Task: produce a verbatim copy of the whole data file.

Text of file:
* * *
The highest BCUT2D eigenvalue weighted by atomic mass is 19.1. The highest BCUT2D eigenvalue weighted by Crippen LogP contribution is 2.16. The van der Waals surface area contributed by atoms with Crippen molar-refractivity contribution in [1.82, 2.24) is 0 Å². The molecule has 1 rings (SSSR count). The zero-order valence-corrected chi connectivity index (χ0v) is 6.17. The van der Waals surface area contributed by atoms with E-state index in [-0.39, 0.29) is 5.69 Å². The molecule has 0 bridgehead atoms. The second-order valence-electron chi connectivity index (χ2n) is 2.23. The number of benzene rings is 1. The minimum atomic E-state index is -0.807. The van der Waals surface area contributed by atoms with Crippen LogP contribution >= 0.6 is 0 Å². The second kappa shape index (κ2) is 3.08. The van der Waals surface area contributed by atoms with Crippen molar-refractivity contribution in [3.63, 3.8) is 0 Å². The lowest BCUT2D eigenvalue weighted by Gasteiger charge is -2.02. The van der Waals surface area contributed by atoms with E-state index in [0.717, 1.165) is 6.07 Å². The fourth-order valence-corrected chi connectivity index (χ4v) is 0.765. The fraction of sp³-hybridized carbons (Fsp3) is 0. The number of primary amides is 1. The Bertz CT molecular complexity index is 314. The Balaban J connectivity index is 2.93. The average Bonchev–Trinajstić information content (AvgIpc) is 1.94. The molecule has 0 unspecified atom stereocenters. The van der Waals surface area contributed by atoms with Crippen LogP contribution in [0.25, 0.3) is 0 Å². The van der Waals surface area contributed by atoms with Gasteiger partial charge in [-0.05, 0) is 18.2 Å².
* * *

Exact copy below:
The highest BCUT2D eigenvalue weighted by atomic mass is 19.1. The highest BCUT2D eigenvalue weighted by Crippen LogP contribution is 2.16. The van der Waals surface area contributed by atoms with Crippen molar-refractivity contribution in [1.82, 2.24) is 0 Å². The molecule has 1 rings (SSSR count). The zero-order valence-corrected chi connectivity index (χ0v) is 6.17. The van der Waals surface area contributed by atoms with E-state index in [-0.39, 0.29) is 5.69 Å². The molecule has 0 bridgehead atoms. The second-order valence-electron chi connectivity index (χ2n) is 2.23. The number of benzene rings is 1. The minimum atomic E-state index is -0.807. The van der Waals surface area contributed by atoms with Crippen LogP contribution >= 0.6 is 0 Å². The second kappa shape index (κ2) is 3.08. The van der Waals surface area contributed by atoms with Crippen molar-refractivity contribution in [3.63, 3.8) is 0 Å². The lowest BCUT2D eigenvalue weighted by Gasteiger charge is -2.02. The van der Waals surface area contributed by atoms with E-state index in [0.717, 1.165) is 6.07 Å². The fourth-order valence-corrected chi connectivity index (χ4v) is 0.765. The fraction of sp³-hybridized carbons (Fsp3) is 0. The number of primary amides is 1. The Bertz CT molecular complexity index is 314. The Balaban J connectivity index is 2.93. The average Bonchev–Trinajstić information content (AvgIpc) is 1.94. The molecule has 0 unspecified atom stereocenters. The van der Waals surface area contributed by atoms with Crippen LogP contribution in [0.25, 0.3) is 0 Å². The van der Waals surface area contributed by atoms with Gasteiger partial charge in [-0.05, 0) is 18.2 Å².